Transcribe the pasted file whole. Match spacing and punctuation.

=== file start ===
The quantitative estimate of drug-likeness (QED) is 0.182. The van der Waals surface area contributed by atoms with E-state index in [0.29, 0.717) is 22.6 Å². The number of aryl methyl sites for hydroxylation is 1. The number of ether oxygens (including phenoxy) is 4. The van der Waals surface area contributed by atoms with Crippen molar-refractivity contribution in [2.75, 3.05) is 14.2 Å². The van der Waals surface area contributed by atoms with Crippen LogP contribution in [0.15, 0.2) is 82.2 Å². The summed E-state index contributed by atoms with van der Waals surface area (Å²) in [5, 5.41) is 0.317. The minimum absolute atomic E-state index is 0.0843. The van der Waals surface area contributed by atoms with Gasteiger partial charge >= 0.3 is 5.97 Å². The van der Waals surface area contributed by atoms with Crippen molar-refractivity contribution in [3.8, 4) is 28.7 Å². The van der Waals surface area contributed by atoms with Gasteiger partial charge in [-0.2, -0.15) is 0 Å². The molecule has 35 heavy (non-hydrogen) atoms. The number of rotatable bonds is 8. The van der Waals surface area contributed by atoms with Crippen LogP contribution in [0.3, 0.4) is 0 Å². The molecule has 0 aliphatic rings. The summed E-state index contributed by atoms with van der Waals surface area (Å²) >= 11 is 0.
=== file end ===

The quantitative estimate of drug-likeness (QED) is 0.182. The van der Waals surface area contributed by atoms with E-state index in [0.29, 0.717) is 22.6 Å². The number of aryl methyl sites for hydroxylation is 1. The number of ether oxygens (including phenoxy) is 4. The van der Waals surface area contributed by atoms with Crippen molar-refractivity contribution in [2.75, 3.05) is 14.2 Å². The van der Waals surface area contributed by atoms with Crippen LogP contribution in [0.15, 0.2) is 82.2 Å². The summed E-state index contributed by atoms with van der Waals surface area (Å²) in [5, 5.41) is 0.317. The minimum absolute atomic E-state index is 0.0843. The van der Waals surface area contributed by atoms with Gasteiger partial charge >= 0.3 is 5.97 Å². The van der Waals surface area contributed by atoms with Crippen molar-refractivity contribution in [3.8, 4) is 28.7 Å². The van der Waals surface area contributed by atoms with Gasteiger partial charge in [-0.2, -0.15) is 0 Å². The molecule has 35 heavy (non-hydrogen) atoms. The number of rotatable bonds is 8. The van der Waals surface area contributed by atoms with Crippen LogP contribution in [0.3, 0.4) is 0 Å². The molecule has 0 aliphatic rings. The summed E-state index contributed by atoms with van der Waals surface area (Å²) >= 11 is 0.